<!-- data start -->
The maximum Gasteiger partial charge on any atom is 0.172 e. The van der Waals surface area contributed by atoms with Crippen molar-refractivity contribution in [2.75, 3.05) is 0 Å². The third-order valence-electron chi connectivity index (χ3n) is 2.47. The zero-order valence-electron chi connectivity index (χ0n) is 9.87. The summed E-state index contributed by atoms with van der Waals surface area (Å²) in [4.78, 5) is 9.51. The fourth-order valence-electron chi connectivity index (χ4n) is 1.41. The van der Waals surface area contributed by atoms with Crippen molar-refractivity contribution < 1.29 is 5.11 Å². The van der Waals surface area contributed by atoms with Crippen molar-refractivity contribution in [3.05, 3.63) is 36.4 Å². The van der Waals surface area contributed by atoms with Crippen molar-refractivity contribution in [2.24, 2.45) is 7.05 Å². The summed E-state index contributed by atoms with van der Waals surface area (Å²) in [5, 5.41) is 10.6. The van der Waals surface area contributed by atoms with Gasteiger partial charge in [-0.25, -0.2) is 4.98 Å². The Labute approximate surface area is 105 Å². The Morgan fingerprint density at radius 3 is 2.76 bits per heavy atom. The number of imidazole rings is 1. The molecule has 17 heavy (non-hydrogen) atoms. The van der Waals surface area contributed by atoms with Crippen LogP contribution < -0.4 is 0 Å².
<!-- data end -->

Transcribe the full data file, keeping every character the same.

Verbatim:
The maximum Gasteiger partial charge on any atom is 0.172 e. The van der Waals surface area contributed by atoms with Crippen molar-refractivity contribution in [2.75, 3.05) is 0 Å². The third-order valence-electron chi connectivity index (χ3n) is 2.47. The zero-order valence-electron chi connectivity index (χ0n) is 9.87. The summed E-state index contributed by atoms with van der Waals surface area (Å²) in [4.78, 5) is 9.51. The fourth-order valence-electron chi connectivity index (χ4n) is 1.41. The van der Waals surface area contributed by atoms with Crippen molar-refractivity contribution < 1.29 is 5.11 Å². The van der Waals surface area contributed by atoms with Crippen molar-refractivity contribution in [3.05, 3.63) is 36.4 Å². The van der Waals surface area contributed by atoms with Crippen molar-refractivity contribution in [2.24, 2.45) is 7.05 Å². The summed E-state index contributed by atoms with van der Waals surface area (Å²) in [5, 5.41) is 10.6. The van der Waals surface area contributed by atoms with Gasteiger partial charge in [-0.25, -0.2) is 4.98 Å². The Labute approximate surface area is 105 Å². The Morgan fingerprint density at radius 3 is 2.76 bits per heavy atom. The number of imidazole rings is 1. The molecule has 17 heavy (non-hydrogen) atoms. The van der Waals surface area contributed by atoms with Crippen LogP contribution < -0.4 is 0 Å².